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The history of trigonometry and of trigonometric functions spans nearly 4,000 years.

Trigonometry is not the work of any one person or nation. Its history spans thousands of years and has touched every major civilization.


The term "trigonometry" derives from the Greek "τριγονομετρία" ("trigonometria"), meaning "triangle measuring", from "τρίγονο" (triangle) + "μετρειν" (to measure).

Our modern word "sine", is derived from the Latin word sinus, which means "bay" or "fold", from a mistranslation (via Arabic) of the Sanskrit word jiva, alternatively called jya.[1] Aryabhata used the term ardha-jiva ("half-chord"), which was shortened to jiva and then transliterated by the Arabs as jiba (جب). European translators like Robert of Chester and Gherardo of Cremona in 12th-century Toledo confused jiba for jaib (جب), meaning "bay", probably because jiba (جب) and jaib (جب) are written the same in the Arabic script (this writing system uses accents instead of vowels and in some formats the accents are not written to ease writing, so if the readers are not familiar with the language they might be confused between words with the same letters but different phonetics). The words "minute" and "second" are derived from the Latin phrases partes minutae primae and partes minutae secundae.[2] These roughly translate to "first small parts" and "second small parts".

Early developments

Sumerian astronomers studied angle measure, using a division of circles into 360 degrees.[3] They, and later the Babylonians, studied the ratios of the sides of similar triangles and discovered some properties of these ratios, but did not turn that into a systematic method for finding sides and angles of triangles. The ancient Nubians used a similar method.[4]

The ancient Egyptians and Babylonians had known of theorems on the ratios of the sides of similar triangles for many centuries. But pre-Hellenic societies lacked the concept of an angle measure and consequently, the sides of triangles were studied instead, a field that would be better called "trilaterometry".[5]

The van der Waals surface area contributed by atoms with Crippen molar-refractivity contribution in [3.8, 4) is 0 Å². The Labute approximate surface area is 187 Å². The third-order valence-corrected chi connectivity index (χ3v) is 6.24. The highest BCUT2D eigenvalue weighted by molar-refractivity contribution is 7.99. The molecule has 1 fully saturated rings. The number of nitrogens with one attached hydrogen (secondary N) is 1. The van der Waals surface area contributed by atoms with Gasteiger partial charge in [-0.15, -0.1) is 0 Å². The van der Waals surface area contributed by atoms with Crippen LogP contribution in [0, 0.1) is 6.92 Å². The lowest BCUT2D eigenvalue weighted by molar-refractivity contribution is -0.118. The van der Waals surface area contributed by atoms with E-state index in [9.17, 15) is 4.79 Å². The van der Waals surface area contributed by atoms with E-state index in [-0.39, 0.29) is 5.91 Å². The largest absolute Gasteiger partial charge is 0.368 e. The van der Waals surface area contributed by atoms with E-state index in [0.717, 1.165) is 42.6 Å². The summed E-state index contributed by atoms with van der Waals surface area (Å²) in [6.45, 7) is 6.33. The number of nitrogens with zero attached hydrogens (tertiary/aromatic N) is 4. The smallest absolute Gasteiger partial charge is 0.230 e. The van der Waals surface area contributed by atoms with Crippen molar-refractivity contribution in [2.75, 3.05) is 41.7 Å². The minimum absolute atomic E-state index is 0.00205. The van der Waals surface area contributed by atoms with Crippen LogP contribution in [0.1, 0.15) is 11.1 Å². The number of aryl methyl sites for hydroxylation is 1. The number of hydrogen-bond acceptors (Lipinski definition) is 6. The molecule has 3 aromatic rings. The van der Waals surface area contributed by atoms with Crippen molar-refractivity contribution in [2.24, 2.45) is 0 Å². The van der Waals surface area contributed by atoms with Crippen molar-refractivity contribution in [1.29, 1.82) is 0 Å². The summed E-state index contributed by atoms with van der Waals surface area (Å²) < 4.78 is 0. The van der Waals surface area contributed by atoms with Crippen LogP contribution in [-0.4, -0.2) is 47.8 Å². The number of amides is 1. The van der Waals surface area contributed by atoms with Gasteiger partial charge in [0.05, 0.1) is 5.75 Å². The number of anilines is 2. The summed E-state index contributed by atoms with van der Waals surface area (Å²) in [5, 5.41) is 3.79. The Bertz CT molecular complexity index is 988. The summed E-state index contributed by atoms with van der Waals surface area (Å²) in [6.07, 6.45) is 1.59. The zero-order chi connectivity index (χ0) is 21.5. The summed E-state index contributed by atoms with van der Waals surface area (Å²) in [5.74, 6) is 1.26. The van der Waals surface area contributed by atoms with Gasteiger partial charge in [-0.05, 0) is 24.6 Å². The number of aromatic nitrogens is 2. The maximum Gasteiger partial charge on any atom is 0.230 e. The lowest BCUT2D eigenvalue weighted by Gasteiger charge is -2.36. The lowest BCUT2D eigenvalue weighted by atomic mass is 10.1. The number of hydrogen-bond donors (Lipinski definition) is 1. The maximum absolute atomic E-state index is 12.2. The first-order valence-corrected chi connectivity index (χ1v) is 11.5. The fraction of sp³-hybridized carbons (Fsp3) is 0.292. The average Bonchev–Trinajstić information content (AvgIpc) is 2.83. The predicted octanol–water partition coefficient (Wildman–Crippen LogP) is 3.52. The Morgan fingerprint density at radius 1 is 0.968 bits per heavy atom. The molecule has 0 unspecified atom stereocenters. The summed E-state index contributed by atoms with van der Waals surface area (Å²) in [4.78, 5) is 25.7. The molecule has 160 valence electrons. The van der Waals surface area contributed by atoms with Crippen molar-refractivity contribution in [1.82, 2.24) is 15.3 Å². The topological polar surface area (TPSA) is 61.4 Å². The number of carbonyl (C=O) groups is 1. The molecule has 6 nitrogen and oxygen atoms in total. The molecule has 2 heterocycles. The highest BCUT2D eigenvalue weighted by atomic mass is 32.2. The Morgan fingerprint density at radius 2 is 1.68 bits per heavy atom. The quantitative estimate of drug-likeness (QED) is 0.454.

Babylonian mathematics

The Babylonian astronomers kept detailed records on the rising and setting of stars, the motion of the planets, and the solar and lunar eclipses, all of which required familiarity with angular distances measured on the celestial sphere.[6]

Based on one interpretation of the Plimpton 322 cuneiform tablet (circa 1900 BC), some have even asserted that the ancient Babylonians had a table of secants.[7] There is, however, much debate as to whether it is a table of Pythagorean triples, a solution of quadratic equations, or a trigonometric table.

Ancient Egyptian mathematics

The Egyptians, on the other hand, used a primitive form of trigonometry for building pyramids in the 2nd millennium BC.[6] The Rhind Mathematical Papyrus, written by the Egyptian scribe Ahmes (circa 1680-1620 BC), contains the following problem related to trigonometry:[6]

"If a pyramid is 250 cubits high and the side of its base 360 cubits long, what is its seked?"

Ahmes' solution to the problem is the ratio of half the side of the base of the pyramid to its height, or the run-to-rise ratio of its face. In other words, the quantity he found for the seked is the cotangent of the angle to the base of the pyramid and its face.[6]

Ancient Indian mathematics

The earliest use of sine appears in the Sulba Sutras written in ancient India from the 8th century BC to the 6th century BC, which correctly computes the sine of π/4 (45°) as 1/√2 in a procedure for circling the square (the opposite of squaring the circle), though they had not yet developed the notion of a sine in a general sense.[8]

Hellenistic mathematics

The chord of an angle subtends the arc of the angle.

Ancient Hellenistic mathematicians made use of the chord. Given a circle and an arc on the circle, the chord is the line that subtends the arc. A chord's perpendicular bisector passes through the center of the circle and bisects the angle. One half of the bisected chord is the sine of the bisected angle, that is, , and consequently the sine function is also known as the "half chord". Due to this relationship, a number of trigonometric identities and theorems that are known today were also known to Hellenistic mathematicians, but in their equivalent chord form.[9]